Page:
There is a lot of room for improvement here, and that improvement can be made by Pontis, or the others in the MP3 player market. The minimum capacity for a useful player is about one hour – less is a waste of time, especially if it takes so long to load music files. In the future, we should see players that use USB, which will be much faster for transferring music. Until then, save your money.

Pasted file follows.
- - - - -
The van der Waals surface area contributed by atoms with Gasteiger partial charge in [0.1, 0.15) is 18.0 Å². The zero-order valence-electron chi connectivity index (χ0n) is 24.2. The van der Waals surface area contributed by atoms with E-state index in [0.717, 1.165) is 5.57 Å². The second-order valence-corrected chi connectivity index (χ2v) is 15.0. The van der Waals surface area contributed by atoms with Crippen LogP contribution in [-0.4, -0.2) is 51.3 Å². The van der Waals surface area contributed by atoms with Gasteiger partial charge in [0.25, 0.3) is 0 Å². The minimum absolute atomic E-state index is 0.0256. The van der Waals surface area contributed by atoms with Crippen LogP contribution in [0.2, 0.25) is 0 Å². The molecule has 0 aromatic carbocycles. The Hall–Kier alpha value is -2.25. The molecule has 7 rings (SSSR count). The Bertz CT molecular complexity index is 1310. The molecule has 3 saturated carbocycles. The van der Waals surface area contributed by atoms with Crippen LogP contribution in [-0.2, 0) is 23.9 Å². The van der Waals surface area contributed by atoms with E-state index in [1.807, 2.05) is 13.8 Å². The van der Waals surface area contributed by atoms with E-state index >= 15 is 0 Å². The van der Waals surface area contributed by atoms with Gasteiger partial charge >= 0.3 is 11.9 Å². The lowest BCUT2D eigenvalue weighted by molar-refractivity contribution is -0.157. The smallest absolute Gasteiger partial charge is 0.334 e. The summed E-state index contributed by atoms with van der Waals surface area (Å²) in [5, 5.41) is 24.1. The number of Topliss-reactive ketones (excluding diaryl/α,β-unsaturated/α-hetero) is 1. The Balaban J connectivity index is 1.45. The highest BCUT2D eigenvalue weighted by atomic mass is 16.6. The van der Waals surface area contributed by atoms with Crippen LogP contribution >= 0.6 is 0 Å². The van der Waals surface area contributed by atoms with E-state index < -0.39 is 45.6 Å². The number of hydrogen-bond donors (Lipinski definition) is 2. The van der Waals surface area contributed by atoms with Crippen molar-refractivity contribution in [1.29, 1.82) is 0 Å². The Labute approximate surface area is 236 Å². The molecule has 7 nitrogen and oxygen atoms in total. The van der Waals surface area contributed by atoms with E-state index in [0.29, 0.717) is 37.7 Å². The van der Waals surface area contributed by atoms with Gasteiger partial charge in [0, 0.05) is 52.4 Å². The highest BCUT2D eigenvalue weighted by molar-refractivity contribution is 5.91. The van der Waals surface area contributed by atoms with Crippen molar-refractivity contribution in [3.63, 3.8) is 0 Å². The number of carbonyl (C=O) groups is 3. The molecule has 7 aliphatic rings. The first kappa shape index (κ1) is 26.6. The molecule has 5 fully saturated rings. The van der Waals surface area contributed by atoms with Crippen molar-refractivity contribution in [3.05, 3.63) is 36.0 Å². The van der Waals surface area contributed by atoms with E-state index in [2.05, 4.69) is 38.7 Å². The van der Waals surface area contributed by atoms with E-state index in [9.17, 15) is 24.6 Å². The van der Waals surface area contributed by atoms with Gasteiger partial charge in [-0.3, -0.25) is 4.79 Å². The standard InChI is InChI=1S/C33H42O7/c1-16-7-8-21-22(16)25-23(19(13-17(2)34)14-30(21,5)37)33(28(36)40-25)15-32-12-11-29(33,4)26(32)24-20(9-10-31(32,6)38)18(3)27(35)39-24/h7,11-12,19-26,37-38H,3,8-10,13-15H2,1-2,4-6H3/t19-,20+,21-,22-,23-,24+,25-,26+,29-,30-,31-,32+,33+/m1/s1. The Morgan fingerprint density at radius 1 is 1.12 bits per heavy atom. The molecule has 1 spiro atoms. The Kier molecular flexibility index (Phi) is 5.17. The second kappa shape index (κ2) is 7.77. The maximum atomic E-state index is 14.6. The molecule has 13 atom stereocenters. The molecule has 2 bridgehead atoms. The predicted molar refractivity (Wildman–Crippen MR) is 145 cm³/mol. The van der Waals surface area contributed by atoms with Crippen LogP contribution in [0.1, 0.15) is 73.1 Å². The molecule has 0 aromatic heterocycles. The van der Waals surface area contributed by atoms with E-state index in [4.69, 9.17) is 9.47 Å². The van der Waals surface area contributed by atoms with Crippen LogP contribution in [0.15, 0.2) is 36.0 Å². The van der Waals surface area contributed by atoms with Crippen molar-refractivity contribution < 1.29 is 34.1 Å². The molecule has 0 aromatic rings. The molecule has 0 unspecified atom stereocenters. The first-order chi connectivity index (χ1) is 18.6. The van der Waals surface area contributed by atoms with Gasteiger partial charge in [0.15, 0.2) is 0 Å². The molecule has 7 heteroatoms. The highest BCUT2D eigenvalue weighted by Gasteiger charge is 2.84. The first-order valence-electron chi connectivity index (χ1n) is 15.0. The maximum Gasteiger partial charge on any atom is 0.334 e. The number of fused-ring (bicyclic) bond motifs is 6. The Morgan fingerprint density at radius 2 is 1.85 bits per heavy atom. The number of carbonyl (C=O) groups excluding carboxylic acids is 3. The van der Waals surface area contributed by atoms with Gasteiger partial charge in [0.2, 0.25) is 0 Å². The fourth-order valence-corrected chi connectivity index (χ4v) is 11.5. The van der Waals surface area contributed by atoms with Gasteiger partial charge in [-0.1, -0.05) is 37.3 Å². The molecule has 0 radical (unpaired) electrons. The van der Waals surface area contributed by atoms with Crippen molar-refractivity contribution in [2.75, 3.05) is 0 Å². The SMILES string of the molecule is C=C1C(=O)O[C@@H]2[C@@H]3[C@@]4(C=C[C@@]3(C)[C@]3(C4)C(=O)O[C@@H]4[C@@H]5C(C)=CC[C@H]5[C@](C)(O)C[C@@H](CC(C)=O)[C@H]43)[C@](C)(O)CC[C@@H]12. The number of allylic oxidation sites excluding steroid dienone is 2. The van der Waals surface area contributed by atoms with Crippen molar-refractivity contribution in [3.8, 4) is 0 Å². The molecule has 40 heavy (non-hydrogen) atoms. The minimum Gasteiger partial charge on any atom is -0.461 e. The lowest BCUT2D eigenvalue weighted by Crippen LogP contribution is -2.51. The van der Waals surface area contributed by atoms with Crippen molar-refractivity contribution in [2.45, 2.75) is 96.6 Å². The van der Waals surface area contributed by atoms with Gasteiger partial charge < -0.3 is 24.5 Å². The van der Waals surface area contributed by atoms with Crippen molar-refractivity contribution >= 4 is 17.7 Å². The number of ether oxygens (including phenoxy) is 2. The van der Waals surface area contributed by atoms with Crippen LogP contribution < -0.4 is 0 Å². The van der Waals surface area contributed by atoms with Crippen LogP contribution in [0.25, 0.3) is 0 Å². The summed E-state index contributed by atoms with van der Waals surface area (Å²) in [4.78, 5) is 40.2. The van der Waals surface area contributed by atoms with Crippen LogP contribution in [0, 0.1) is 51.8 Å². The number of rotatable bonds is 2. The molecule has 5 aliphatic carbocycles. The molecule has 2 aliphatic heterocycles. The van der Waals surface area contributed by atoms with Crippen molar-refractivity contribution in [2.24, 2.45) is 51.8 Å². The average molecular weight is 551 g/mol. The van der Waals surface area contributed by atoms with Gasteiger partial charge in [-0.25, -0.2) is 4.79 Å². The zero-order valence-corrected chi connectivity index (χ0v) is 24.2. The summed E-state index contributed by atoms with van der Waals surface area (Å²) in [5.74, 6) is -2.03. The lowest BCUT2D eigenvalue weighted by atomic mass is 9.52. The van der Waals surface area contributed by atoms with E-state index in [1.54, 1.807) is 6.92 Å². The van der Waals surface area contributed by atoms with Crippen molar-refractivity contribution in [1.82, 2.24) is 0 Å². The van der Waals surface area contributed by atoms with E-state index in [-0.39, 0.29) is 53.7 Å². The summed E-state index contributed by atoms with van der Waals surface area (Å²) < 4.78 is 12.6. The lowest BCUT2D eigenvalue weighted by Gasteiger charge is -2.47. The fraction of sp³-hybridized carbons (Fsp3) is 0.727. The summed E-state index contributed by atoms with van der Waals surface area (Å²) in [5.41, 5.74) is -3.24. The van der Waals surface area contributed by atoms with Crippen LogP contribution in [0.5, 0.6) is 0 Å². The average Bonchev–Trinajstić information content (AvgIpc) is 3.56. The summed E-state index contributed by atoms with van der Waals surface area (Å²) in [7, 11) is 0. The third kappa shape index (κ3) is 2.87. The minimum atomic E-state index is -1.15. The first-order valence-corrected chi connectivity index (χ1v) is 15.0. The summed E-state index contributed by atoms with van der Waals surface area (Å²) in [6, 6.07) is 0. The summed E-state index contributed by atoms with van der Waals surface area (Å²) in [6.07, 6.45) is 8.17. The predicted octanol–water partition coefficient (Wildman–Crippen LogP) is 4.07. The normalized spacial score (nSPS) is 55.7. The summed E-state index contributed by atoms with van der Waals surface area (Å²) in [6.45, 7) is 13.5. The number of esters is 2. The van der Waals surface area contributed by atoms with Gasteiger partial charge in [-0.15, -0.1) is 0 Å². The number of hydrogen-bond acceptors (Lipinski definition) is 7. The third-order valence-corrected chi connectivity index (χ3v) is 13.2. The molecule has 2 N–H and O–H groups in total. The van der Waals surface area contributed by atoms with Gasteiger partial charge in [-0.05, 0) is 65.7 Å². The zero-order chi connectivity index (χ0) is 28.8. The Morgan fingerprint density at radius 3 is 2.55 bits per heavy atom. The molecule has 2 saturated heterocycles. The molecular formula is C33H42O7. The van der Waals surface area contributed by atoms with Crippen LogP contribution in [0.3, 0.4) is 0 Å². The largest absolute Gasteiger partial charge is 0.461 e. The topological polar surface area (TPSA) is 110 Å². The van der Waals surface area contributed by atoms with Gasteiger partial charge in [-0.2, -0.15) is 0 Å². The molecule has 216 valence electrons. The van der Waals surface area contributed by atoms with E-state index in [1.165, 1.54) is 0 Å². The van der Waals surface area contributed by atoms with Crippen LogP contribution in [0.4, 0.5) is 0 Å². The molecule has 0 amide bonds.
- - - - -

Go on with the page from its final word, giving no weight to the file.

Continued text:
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Since I first came across the MP3 format I have been predicting the downfall of the major record labels. Having portable MP3 playing hardware is part of the scenario, so I had great hopes for the Pontis MPlayer 3. It didn’t match my expectations. There are serious flaws that stop it from being a practical proposition. The music is held on a card much like the kind of Flash card used in digital cameras. It isn’t exactly the same, meaning that the flash-card market, which already has two competing formats, now has another. The largest capacity card holds just 16MB, enough for about 15 minutes’ music. This isn’t much, but there’s room for two cards to be loaded. Even so this gives a maximum of 30 minutes of music, which is, as far as I’m concerned, useless. If you did want to increase its capacity, an additional 16MB card will set you back an extra £30. The troubles don’t end here: before you can listen, you must download it from your Mac to the MPlayer. This is done via a serial cable, which not only precludes it from use with any currently shipping Mac, but it also takes forever to download – around twice the time it takes to listen to the music. A full 15 minutes of music takes 30 minutes to download to the player. To me, this just about makes it unusable. On a more positive note the sound is excellent – it is not CD quality, but it is close enough for me to barely notice. You can also set the sampling rate for your music. You need to use 128bit for best quality, but lower rates are acceptable and give you more audio capacity.